/Tag: High Park

Women’s Heart Health

By: Dr. Keara Taylor, ND Cardiovascular disease is the leading cause of morbidity and mortality among older post- menopausal women.  As women, the risk of cardiovascular disease is 2-3 times higher after menopause (1).  Statically, men are at a higher risk, however, as women age, their level of risk approaches that of men, and the lifetime risk for women may actually be higher because we live longer (2).  The risk of cardiovascular disease in women should not be underestimated, and because there appears to be a link between hormones and cardiovascular disease – we see rates increase significantly after menopause – we can and should be proactive in managing that risk, especially as we age. The average age of menopause in women is approximately 51, and is often accompanied by the immediate symptoms of hot flashes and night sweats. However, longer-term issues can also arise, such as cardiovascular disease, osteoporosis and cognitive impairment. The Study of Women’s Health Across the Nation (SWAN) looked at the correlation between a menopausal woman’s experience of vasomotor symptoms like hot flashes with cardiovascular risk factors.  It found that vascular aging, endothelial dysfunction and large artery stiffening seemed to increase in women during the menopausal transition and that women with hot flushes had higher rates of subclinical cardiovascular disease (1). As women enter menopause, treating symptoms with bioidentical hormone replacement therapy (BHRT) may be a good option, and should be discussed with a health care practitioner. While the use of BHRT in menopause is beyond the scope of this article, here are some dietary and lifestyle practices that you can implement right now that have been shown in the literature to reduce the risk of cardiovascular events: […]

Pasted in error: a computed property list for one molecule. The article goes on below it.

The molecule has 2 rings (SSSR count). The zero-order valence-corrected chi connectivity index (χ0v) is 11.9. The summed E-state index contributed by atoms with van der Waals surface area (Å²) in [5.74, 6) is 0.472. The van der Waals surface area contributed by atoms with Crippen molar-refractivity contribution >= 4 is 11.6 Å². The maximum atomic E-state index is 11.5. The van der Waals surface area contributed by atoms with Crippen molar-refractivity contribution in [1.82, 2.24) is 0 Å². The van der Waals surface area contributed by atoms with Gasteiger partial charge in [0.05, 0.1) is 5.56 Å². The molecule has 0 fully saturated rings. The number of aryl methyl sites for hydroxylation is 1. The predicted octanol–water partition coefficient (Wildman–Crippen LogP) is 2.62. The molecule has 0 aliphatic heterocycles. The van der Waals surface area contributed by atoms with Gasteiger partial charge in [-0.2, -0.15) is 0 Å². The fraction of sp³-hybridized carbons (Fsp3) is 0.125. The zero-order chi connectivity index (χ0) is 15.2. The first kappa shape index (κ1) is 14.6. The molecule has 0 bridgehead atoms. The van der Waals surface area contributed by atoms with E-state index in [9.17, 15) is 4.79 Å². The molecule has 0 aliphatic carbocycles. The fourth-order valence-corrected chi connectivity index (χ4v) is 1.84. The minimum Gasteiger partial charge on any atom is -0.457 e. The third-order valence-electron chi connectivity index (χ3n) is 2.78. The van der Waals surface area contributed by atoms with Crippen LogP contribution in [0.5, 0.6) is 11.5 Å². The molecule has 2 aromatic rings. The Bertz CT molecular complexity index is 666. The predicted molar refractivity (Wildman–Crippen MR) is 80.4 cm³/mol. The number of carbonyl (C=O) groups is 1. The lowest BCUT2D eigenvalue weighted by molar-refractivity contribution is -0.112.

Resiliency: An Essential Skill To Thrive In Life

By Dr. Alexia Georgousis ND I used to believe resiliency was related to my ability to recover quickly, to be less sensitive and to push through suffering. However, over the years I have come to realize my interpretation couldn’t be further from the truth. Resiliency is an expansive softening – more fluid vs elastic. I believe the experience of stress does change us, it needs to change us and hopefully for the better. We are not rubber bands returning to the same level of elasticity after being stretched. Rather, we are multidimensional beings with a nervous system highly linked to how we live and experience the world. Trying to be like a rubber band is a pathway to collapse because with repeated stretching, the elastic weakens and eventually breaks. There is no flow or value to the experience of being stretched when we act as rubber bands. And this is what happens when we expect ourselves to snap back to our original “shape” after stressful experiences. […]

By |2019-10-23T14:42:24-04:00October 23rd, 2019|Uncategorized|0 Comments

Summer is a great time to detox!